Apple Reportedly Hires NASA Expert For Secretive AR Glasses, Are iGlasses In The Works?

Apple is reportedly teaming up with an expert from the National Aeronautics and Space Administration (NASA) for its “secretive” AR glasses. Leaks surfaced last week hinting that the Cupertino tech giant is currently working on a “new prototype” related to an eyewear.

Earlier this week, sources revealed that Apple recently hired one of the biggest names in augmented reality (AR) business, Jeff Norris. According to reports, the iPhone maker has hired the well-known specialist in hopes of pushing a successful new line of products, particularly smart glasses.

According to reports, Norris, an expert in AR technology from NASA, has been employed by Apple since earlier this year. Norris serves as a senior manager for Apple’s AR team run by former Dolby Labs executive Mike Rockwell. The said team is expected to develop prototype glasses that can project AR visuals.

Apple reportedly hires NASA expert Jeff Norris for its AR glasses. [Image by Dr. Jeff Norris]

Norris, who has over 70 awards, founded the Mission Operations Innovation Office of NASA’s Jet Propulsion Lab. He created new human interfaces that aim to control spacecraft and robots in space using virtual and augmented reality.

Norris’ significant projects in NASA include providing headsets for scientists on the ground that enable them to experience live views on Mars and Microsoft Corp. HoloLens headsets to astronauts assigned to the International Space Station. He also helped create a software that controls Mars exploration rovers. The NASA expert’s multi-project initiative applying virtual and augmented reality to space exploration probably caught Apple’s interest, reports claim. However, Norris has not confirmed his involvement with Apple’s rumored project.

Adding more to speculations that Apple is working on smart glasses were the leaked incident reports compiled by an Environment Health and Safety contractor working for the tech giant. Sources revealed that the leaked reports, sent out on April 14, is titled “Impact Descriptions Reported in [Santa Clara Valley] from Last Month” with over 70 different incidents.

Apple is reportedly working on smart glasses. [Image by chombosan/ Shutterstock]

Several recorded incidents revealed that some employees suffered from eye pain and discomfort after trying out a new prototype, which many assumed to be iGlasses. A report on February 21 stated an incident wherein the subject was required “medical treatment beyond first aid.”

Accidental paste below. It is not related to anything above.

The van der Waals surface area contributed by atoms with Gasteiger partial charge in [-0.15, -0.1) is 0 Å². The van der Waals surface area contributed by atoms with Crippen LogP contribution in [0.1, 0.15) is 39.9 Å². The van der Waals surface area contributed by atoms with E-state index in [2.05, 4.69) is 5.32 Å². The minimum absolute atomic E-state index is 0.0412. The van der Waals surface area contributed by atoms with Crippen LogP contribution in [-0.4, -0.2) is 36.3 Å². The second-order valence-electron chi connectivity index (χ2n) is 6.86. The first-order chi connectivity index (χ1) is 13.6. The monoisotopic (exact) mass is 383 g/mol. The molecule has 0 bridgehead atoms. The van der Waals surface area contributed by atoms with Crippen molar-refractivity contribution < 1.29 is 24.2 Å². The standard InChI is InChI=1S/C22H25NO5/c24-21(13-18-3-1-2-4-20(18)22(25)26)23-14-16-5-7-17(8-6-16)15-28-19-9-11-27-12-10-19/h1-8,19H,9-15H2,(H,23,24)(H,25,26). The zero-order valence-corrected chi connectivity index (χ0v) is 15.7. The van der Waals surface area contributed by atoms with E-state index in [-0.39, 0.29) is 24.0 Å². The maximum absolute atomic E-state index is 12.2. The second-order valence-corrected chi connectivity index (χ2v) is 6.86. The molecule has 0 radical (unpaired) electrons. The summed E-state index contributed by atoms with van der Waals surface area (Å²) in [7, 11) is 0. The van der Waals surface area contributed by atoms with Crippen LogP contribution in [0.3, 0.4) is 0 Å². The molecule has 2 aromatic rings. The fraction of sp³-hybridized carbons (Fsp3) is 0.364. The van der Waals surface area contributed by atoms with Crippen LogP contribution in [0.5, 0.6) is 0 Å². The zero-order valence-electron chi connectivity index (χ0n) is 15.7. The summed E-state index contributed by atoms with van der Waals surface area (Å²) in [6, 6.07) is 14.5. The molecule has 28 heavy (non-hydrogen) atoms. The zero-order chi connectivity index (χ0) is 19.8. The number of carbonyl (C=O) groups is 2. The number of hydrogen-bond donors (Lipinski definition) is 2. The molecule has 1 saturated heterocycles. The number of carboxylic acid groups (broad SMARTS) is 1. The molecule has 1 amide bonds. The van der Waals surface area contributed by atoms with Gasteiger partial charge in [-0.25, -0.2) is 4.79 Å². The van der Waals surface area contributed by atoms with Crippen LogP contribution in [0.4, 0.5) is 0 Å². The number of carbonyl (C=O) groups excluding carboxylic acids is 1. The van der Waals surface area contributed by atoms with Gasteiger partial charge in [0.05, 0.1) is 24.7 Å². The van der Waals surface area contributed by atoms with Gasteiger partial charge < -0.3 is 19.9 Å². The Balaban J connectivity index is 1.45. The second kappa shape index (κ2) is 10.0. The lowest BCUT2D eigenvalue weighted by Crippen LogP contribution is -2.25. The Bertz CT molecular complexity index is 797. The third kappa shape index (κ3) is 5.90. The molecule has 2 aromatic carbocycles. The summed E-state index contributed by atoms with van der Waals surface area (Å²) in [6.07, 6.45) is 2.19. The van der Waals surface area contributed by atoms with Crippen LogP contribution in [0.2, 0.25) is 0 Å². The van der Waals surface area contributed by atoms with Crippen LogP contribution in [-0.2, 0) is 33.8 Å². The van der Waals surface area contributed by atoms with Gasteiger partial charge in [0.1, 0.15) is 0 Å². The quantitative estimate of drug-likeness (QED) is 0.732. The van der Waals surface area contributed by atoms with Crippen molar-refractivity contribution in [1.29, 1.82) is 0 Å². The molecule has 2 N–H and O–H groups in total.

“After BT4 user study, user advised study lead, that she experienced discomfort in her eye and said she was able to see the laser flash at several points during the study. Study lead referred her to optometrist and secured prototype unit for analysis,” the report revealed.

Another report also mentioned an employee suffering from eye pain, “Employee reported eye pain after working with new prototype, thought it may be associated with use. He noticed that the security seal on the magenta (outer) case had been broken and had thought the unit may have been tampered with.”

Apple CEO Tim Cook expressed his interest in AR technology. [Image by Stephen Lam/Getty Images]

This is not the first time Apple has been rumored to be interested in AR technology. Last year, the company’s CEO Tim Cook expressed his interest in AR, calling it a “core technology.” Cook also stated that AR might be a bigger business in the long run than VR.

“There’s virtual reality and there’s augmented reality – both of these are incredibly interesting. But my own view is that augmented reality is the larger of the two, probably by far.”

“Virtual reality sort of encloses and immerses the person into an experience that can be really cool,” Cook added, “but probably has a lower commercial interest over time. Less people will be interested in that.”

With all the reported leaks and endless speculations, the Cupertino pride remains secretive about their alleged iGlasses. It remains unclear whether or not the highly-anticipated AR glasses will finally make its way to Apple devices soon.

[Featured Image by Eric Thayer/Getty Images]